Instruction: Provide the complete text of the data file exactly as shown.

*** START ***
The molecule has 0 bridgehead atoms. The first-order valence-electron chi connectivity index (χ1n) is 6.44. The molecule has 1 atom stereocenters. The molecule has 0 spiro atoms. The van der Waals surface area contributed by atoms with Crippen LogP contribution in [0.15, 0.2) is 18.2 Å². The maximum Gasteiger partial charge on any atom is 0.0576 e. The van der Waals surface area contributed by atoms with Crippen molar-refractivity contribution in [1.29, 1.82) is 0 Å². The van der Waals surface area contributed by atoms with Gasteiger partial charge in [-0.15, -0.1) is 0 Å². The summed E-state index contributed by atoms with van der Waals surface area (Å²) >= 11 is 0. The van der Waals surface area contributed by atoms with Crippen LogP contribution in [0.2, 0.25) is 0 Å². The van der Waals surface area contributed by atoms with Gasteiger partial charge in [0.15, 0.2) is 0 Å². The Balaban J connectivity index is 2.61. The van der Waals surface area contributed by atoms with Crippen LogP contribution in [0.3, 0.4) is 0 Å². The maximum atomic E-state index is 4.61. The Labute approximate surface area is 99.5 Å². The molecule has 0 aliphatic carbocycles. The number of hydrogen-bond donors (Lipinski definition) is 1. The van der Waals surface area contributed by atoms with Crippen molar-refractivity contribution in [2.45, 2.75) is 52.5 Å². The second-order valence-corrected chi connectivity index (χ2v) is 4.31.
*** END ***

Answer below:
The molecule has 0 bridgehead atoms. The first-order valence-electron chi connectivity index (χ1n) is 6.44. The molecule has 1 atom stereocenters. The molecule has 0 spiro atoms. The van der Waals surface area contributed by atoms with Crippen LogP contribution in [0.15, 0.2) is 18.2 Å². The maximum Gasteiger partial charge on any atom is 0.0576 e. The van der Waals surface area contributed by atoms with Crippen molar-refractivity contribution in [1.29, 1.82) is 0 Å². The van der Waals surface area contributed by atoms with Gasteiger partial charge in [-0.15, -0.1) is 0 Å². The summed E-state index contributed by atoms with van der Waals surface area (Å²) >= 11 is 0. The van der Waals surface area contributed by atoms with Crippen LogP contribution in [0.2, 0.25) is 0 Å². The van der Waals surface area contributed by atoms with Gasteiger partial charge in [0.15, 0.2) is 0 Å². The Balaban J connectivity index is 2.61. The van der Waals surface area contributed by atoms with Crippen LogP contribution in [0.3, 0.4) is 0 Å². The maximum atomic E-state index is 4.61. The Labute approximate surface area is 99.5 Å². The molecule has 0 aliphatic carbocycles. The number of hydrogen-bond donors (Lipinski definition) is 1. The van der Waals surface area contributed by atoms with Crippen molar-refractivity contribution in [2.45, 2.75) is 52.5 Å². The second-order valence-corrected chi connectivity index (χ2v) is 4.31.